Necessary Evil

Every creative person can affirm with ease the fact that a work of art is only rarely an exact manifestation of the author’s initial vision, but oftentimes very much about dreadful trade-offs and compromises. Which is especially true with pieces pushing new boundaries in terms of technology. It is what it is, and to accept that reality as early as possible helps to deal with the frustration later on if and when the finalized product falls short of the expectations.

From the perspective of the end user, there are basically two kinds of compromises, or at least in the realm of real-time imagery which is by nature very much about trade-offs. Ones that are reasonable obvious to the spectator possessing general knowledge of the medium, and ones that become evident only when additional, specific information of the product is provided by the developer.

Let’s first examine the former variety of compromises that are indeed fairly noticeable from the surface. An apt example of such can be found, for example, in a polygon-based racing game called Stunts (1990) that featured a rather compromised bitmap backdrop.

Indeed, due to the peculiar algorithm that handles the rotation of the bitmap milieu, the solution begins to fall apart the more the view is being tilted. The way the backdrop is dealt with is a rather odd one as the algorithm doesn’t actually rotate the bitmap at all, but rather skews it quite crudely. The backdrop is clearly divided vertically into 10 pixels wide strips which are then moved individually along the y-axis in order to create an appearance of rotation. And when the screen tips over a certain point, the backdrop vanishes altogether.

One can only speculate the reason for such a bizarre algorithm. Perhaps it was genuinely best what the developer could come up with given the hardware limitations at the time. Or they just didn’t know how to code a proper algorithm for bitmap rotation within the time frame they had. In any case, the developer had to make a call to either include the inconsistent and unstable solution into the game, or simply leave the whole feature out.

Since the backdrop performs most of the time reasonable well, I believe the pros ultimately outweighed the cons. However, it’s quite obvious that the developer wasn’t particularly proud of the solution, as the horizon indeed disappears, I would argue, by design, when it really starts to disintegrate.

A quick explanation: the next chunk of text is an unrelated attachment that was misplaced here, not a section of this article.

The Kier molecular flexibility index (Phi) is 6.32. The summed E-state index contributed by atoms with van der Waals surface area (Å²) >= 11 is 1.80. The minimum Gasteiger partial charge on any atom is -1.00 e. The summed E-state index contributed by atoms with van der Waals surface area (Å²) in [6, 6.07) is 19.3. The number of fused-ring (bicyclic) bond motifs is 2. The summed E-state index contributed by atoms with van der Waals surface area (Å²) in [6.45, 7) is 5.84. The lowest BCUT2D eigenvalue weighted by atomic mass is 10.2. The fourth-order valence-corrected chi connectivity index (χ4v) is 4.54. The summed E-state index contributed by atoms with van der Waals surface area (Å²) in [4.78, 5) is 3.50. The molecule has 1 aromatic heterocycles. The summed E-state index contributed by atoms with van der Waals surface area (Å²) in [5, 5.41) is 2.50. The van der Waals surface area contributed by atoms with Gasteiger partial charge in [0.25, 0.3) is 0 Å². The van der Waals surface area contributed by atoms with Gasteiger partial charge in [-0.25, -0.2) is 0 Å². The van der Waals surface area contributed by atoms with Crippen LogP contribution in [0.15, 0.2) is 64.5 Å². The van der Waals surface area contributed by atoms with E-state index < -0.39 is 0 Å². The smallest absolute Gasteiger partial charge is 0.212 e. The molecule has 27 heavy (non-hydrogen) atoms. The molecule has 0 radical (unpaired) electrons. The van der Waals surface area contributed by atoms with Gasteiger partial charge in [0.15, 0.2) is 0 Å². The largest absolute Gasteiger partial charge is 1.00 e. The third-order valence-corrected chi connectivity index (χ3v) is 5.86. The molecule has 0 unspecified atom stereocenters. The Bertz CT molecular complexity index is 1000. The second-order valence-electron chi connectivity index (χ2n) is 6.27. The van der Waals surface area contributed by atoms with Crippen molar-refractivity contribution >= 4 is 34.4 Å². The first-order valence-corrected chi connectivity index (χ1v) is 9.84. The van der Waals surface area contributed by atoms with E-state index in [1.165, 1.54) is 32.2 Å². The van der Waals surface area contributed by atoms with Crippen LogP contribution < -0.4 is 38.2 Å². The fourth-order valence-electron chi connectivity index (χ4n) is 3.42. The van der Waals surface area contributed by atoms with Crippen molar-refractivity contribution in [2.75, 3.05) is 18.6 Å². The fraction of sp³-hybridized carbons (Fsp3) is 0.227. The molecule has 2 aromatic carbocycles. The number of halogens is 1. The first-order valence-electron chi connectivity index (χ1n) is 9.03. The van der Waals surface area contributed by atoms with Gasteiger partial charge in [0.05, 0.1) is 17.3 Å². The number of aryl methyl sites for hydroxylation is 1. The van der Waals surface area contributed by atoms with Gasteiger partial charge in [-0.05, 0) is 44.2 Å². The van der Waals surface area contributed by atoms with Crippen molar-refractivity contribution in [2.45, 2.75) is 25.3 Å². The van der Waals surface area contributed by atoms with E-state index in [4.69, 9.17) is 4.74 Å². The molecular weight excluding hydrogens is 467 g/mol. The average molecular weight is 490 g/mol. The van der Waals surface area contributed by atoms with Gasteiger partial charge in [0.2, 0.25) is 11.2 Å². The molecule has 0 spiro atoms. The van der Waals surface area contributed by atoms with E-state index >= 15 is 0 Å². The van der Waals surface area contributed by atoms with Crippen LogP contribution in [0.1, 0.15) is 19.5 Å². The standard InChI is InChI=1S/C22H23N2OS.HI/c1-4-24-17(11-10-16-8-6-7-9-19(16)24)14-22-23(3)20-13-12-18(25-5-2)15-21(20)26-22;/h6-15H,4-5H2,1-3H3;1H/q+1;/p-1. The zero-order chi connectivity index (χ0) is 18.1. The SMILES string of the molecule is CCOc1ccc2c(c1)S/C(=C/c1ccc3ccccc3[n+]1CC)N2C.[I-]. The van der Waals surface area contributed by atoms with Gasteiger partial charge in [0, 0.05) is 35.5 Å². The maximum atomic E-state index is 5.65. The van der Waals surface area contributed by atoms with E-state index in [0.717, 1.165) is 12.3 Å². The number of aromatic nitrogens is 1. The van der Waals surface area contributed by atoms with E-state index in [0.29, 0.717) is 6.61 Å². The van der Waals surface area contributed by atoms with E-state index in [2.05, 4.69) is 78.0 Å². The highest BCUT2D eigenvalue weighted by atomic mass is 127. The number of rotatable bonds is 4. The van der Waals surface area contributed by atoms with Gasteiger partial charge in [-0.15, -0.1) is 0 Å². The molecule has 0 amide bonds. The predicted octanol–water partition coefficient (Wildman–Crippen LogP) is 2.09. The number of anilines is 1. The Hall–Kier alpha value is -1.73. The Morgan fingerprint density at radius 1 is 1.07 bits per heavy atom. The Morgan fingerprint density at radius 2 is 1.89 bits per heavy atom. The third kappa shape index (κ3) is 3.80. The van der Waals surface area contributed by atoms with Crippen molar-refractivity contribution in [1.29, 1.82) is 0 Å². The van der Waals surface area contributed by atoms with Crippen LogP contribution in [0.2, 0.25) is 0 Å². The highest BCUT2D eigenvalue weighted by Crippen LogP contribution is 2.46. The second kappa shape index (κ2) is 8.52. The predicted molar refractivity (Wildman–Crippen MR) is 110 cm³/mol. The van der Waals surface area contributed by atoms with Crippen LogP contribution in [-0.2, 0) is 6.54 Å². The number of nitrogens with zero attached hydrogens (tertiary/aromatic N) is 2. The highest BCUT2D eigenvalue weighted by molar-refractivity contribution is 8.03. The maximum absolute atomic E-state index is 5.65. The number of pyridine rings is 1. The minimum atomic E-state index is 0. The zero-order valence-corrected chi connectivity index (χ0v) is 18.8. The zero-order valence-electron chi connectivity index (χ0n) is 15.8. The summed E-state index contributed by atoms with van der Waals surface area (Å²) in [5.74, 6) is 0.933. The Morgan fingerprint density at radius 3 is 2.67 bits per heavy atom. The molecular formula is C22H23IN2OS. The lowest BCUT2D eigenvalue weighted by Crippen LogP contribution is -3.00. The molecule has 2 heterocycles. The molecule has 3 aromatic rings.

Another more recent instance of a compromise that comes across quite noticeably is the Gran Turismo 5’s (2010) particle system that, for some reason, gets exceedingly blocky when viewed from certain angles. Frankly, I’m not completely sure what’s going on there since other games with similar particle effects chiefly don’t do that. However, I’m positive there’s some valid trade-off involved considering the super-ambitious developer, Polyphony Digital. Perhaps the particle system was put in place to future-proof the graphics engine for the next generation of hardware, since the smoke and dust perform beautifully in the Photo Mode.

As said, the above two cases are instances of compromises evident to the spectator simply by experiencing the product as is. To recognize, then, the second form of compromise requires indeed specific information of the production process itself and the original vision, dreams and hopes of the developer.

One example of such is the production of Alan Wake (2010) that initially was very much hyped for its supposed open-world structure. The end result, however, was a purely linear experience which made the game seem like a compromise, even if true, to those who had followed the production from the outset. But people without such knowledge saw Alan Wake merely as a kick-ass action thriller, which it was.

In the end, compromises are what actually get things done. In fact, one could argue that the whole concept of design is at its core about dealing with compromises and trade-offs. More than anything, though, the art of compromise is to be able to step back and evaluate the big picture, to see the forest for the trees, and then doing the right thing for the product as a whole and everyone involved.